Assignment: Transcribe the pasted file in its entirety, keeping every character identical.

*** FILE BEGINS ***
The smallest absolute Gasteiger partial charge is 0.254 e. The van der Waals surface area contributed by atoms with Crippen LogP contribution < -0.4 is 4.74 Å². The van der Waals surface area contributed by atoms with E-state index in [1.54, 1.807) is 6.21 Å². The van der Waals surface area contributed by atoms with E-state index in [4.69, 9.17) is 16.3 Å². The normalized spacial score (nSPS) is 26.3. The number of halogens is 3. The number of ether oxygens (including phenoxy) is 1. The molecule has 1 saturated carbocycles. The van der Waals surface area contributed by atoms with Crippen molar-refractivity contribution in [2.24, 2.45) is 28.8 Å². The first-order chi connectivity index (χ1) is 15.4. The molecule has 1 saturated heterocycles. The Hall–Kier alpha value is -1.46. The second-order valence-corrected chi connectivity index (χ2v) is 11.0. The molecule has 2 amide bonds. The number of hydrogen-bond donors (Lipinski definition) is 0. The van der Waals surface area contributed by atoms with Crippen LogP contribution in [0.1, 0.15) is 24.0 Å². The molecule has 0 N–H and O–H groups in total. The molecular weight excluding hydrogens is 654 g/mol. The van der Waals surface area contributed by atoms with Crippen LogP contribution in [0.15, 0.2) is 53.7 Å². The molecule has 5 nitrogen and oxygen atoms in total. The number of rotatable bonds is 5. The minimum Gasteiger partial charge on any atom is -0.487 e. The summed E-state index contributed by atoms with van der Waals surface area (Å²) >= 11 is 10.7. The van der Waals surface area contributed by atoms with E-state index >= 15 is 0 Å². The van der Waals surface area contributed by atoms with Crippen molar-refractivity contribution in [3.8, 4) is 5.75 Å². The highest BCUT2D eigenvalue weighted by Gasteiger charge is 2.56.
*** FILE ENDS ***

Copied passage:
The smallest absolute Gasteiger partial charge is 0.254 e. The van der Waals surface area contributed by atoms with Crippen LogP contribution < -0.4 is 4.74 Å². The van der Waals surface area contributed by atoms with E-state index in [1.54, 1.807) is 6.21 Å². The van der Waals surface area contributed by atoms with E-state index in [4.69, 9.17) is 16.3 Å². The normalized spacial score (nSPS) is 26.3. The number of halogens is 3. The number of ether oxygens (including phenoxy) is 1. The molecule has 1 saturated carbocycles. The van der Waals surface area contributed by atoms with Crippen molar-refractivity contribution in [2.24, 2.45) is 28.8 Å². The first-order chi connectivity index (χ1) is 15.4. The molecule has 1 saturated heterocycles. The Hall–Kier alpha value is -1.46. The second-order valence-corrected chi connectivity index (χ2v) is 11.0. The molecule has 2 amide bonds. The number of hydrogen-bond donors (Lipinski definition) is 0. The van der Waals surface area contributed by atoms with Crippen LogP contribution in [0.1, 0.15) is 24.0 Å². The molecule has 0 N–H and O–H groups in total. The molecular weight excluding hydrogens is 654 g/mol. The van der Waals surface area contributed by atoms with Crippen LogP contribution in [0.15, 0.2) is 53.7 Å². The molecule has 5 nitrogen and oxygen atoms in total. The number of rotatable bonds is 5. The minimum Gasteiger partial charge on any atom is -0.487 e. The summed E-state index contributed by atoms with van der Waals surface area (Å²) >= 11 is 10.7. The van der Waals surface area contributed by atoms with E-state index >= 15 is 0 Å². The van der Waals surface area contributed by atoms with Crippen molar-refractivity contribution in [3.8, 4) is 5.75 Å². The highest BCUT2D eigenvalue weighted by Gasteiger charge is 2.56.